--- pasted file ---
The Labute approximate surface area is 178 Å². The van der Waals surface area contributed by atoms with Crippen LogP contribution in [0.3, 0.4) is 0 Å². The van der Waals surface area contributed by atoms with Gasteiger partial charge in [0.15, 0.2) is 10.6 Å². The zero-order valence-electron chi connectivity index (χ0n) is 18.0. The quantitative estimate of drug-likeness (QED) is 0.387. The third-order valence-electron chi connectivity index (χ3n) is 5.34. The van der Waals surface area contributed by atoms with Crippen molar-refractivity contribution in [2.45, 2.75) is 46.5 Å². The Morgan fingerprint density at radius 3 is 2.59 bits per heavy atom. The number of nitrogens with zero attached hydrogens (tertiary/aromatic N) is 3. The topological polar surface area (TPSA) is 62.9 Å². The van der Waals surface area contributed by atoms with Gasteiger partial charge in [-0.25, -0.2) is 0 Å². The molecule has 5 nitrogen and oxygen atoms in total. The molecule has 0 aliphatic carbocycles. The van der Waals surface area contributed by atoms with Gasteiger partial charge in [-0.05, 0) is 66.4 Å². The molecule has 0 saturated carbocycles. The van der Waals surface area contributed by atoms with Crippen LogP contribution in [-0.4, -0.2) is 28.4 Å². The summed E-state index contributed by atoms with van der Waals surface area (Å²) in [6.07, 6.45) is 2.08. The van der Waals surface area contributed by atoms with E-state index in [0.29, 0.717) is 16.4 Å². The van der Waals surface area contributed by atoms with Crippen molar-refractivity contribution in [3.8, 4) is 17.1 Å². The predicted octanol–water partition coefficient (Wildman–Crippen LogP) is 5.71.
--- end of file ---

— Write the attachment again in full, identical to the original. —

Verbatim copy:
The Labute approximate surface area is 178 Å². The van der Waals surface area contributed by atoms with Crippen LogP contribution in [0.3, 0.4) is 0 Å². The van der Waals surface area contributed by atoms with Gasteiger partial charge in [0.15, 0.2) is 10.6 Å². The zero-order valence-electron chi connectivity index (χ0n) is 18.0. The quantitative estimate of drug-likeness (QED) is 0.387. The third-order valence-electron chi connectivity index (χ3n) is 5.34. The van der Waals surface area contributed by atoms with Crippen molar-refractivity contribution in [2.45, 2.75) is 46.5 Å². The Morgan fingerprint density at radius 3 is 2.59 bits per heavy atom. The number of nitrogens with zero attached hydrogens (tertiary/aromatic N) is 3. The topological polar surface area (TPSA) is 62.9 Å². The van der Waals surface area contributed by atoms with Gasteiger partial charge in [-0.25, -0.2) is 0 Å². The molecule has 5 nitrogen and oxygen atoms in total. The molecule has 0 aliphatic carbocycles. The van der Waals surface area contributed by atoms with Gasteiger partial charge in [-0.05, 0) is 66.4 Å². The molecule has 0 saturated carbocycles. The van der Waals surface area contributed by atoms with Crippen LogP contribution in [-0.4, -0.2) is 28.4 Å². The summed E-state index contributed by atoms with van der Waals surface area (Å²) in [6.07, 6.45) is 2.08. The van der Waals surface area contributed by atoms with E-state index in [0.29, 0.717) is 16.4 Å². The van der Waals surface area contributed by atoms with Crippen molar-refractivity contribution in [3.8, 4) is 17.1 Å². The predicted octanol–water partition coefficient (Wildman–Crippen LogP) is 5.71.